Event Horizon Telescope aims to turn Earth into a giant radio telescope
It will take first ever pictures of a black hole, 25,000 light years away
Despite what Christopher Nolan’s “Interstellar” and fancy NASA visualizations may have led you to believe, we’ve never actually seen a black hole.
We know they’re there. There’s one at the center of our Milky Way galaxy, Sagittarius A*, for that matter.
But while Sagittarius A* is around 24 million kilometers in diameter – 17 times bigger than our sun – it’s more than 25,000 light years away, making getting a good look at it nearly impossible.
According to MIT’s Katie Bouman, photographing the black hole would be “equivalent to taking an image of a grapefruit on the moon, but with a radio telescope.”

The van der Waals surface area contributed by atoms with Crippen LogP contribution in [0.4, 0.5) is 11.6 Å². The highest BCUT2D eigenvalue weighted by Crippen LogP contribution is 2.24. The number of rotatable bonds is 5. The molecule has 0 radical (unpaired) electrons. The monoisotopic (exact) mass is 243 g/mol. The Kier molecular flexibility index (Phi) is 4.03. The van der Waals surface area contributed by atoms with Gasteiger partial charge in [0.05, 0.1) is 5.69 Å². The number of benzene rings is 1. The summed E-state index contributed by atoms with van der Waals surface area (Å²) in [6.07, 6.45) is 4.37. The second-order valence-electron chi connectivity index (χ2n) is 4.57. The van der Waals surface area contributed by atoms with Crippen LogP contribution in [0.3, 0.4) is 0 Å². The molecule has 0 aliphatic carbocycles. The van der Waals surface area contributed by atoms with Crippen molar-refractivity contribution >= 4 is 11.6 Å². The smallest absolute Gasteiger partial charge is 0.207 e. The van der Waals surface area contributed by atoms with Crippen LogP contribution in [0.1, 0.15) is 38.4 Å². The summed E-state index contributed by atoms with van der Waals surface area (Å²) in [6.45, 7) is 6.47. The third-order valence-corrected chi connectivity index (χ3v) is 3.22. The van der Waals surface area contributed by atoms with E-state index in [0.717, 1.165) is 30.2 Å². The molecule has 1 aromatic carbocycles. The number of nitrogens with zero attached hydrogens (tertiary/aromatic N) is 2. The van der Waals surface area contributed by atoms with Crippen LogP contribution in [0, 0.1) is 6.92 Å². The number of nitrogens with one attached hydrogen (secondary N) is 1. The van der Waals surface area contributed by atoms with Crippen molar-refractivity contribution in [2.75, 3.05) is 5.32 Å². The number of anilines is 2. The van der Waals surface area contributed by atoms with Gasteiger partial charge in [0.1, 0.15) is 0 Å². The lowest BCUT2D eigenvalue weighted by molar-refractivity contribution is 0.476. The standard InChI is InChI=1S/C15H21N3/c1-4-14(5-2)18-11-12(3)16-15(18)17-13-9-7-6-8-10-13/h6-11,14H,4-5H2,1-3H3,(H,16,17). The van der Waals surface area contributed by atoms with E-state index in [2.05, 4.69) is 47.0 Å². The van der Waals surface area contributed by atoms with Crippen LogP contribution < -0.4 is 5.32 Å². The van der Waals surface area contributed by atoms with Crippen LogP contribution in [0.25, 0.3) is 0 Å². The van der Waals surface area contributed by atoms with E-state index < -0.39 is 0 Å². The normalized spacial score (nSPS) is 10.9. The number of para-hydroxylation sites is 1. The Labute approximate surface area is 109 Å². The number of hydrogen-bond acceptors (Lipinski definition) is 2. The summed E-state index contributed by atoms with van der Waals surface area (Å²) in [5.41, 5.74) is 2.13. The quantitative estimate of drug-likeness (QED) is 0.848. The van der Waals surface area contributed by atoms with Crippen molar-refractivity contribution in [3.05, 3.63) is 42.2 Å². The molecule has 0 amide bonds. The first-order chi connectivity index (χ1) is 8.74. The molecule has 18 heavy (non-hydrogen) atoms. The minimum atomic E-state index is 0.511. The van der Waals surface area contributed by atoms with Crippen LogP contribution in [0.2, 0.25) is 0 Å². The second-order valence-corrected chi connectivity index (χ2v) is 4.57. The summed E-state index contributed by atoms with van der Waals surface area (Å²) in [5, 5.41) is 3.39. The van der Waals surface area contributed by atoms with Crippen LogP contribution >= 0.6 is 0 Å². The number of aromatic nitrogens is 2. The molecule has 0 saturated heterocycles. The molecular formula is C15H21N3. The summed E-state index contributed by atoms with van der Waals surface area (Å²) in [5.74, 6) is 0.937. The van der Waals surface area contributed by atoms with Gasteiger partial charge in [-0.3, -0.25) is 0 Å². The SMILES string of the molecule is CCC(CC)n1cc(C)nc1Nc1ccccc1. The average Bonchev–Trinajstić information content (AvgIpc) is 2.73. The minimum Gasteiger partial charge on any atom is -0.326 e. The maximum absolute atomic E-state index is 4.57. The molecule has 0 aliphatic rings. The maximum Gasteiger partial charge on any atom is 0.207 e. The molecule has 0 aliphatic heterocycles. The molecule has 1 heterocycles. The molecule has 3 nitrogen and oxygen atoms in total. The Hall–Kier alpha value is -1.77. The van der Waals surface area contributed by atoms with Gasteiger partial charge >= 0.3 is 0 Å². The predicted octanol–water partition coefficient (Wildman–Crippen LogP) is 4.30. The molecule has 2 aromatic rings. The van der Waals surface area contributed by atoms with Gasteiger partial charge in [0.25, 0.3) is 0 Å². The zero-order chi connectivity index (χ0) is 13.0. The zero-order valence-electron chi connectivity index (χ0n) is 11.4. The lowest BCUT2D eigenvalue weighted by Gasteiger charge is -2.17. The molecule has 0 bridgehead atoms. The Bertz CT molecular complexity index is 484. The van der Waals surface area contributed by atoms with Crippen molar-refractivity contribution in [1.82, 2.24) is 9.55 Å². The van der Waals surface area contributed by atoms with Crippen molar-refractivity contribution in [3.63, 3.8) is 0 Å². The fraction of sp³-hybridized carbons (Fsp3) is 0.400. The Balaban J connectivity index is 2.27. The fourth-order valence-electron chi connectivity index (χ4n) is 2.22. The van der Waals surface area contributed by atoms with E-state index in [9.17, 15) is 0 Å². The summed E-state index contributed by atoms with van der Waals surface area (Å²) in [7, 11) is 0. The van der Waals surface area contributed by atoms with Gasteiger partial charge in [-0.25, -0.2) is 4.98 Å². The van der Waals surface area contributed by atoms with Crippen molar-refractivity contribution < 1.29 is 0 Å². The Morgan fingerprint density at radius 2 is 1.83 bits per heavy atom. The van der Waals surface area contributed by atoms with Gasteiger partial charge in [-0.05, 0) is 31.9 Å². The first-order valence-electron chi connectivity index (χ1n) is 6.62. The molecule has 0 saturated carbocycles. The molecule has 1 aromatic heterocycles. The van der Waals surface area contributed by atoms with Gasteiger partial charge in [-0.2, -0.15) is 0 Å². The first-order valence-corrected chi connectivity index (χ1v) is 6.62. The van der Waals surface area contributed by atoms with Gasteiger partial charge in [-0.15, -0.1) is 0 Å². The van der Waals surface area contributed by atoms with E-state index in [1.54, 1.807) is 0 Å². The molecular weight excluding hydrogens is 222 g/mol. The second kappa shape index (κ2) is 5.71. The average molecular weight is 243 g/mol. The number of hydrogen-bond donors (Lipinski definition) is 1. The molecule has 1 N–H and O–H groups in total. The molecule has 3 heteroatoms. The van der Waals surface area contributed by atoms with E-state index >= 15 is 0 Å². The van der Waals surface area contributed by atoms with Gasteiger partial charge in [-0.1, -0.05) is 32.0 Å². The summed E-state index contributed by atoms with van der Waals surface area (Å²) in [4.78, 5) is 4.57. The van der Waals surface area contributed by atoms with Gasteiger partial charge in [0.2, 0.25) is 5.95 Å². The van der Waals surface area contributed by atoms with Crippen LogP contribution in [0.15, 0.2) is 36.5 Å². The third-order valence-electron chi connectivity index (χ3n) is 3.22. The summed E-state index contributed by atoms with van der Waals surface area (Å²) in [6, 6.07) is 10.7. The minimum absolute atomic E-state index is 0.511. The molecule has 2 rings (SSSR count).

“To image something this small means that we would need a telescope with a 10,000-kilometer diameter, which is not practical, because the diameter of the Earth is not even 13,000 kilometers,” she said in a statement.
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However, a new method, developed by Bouman and members of the Event Horizon Telescope team, may have the answer.
A network of nine radio telescopes, dotted around the globe, will take measurements at “widely divergent locations,” combining the pictures to make it as if scientists were looking at one giant radio telescope.
Bouman says radio wavelengths come with a lot of advantages.
“Just like how radio frequencies will go through walls, they pierce through galactic dust. We would never be able to see into the center of our galaxy in visible wavelengths because there’s too much stuff in between.”
An algorithm, developed by Bouman and her colleagues, will fill in the gaps and filter out the interference and noise caused by our own atmosphere.
The Event Horizon Telescope recently completed most of its technical preparations and could produce humanity’s first ever picture of a black hole by 2017.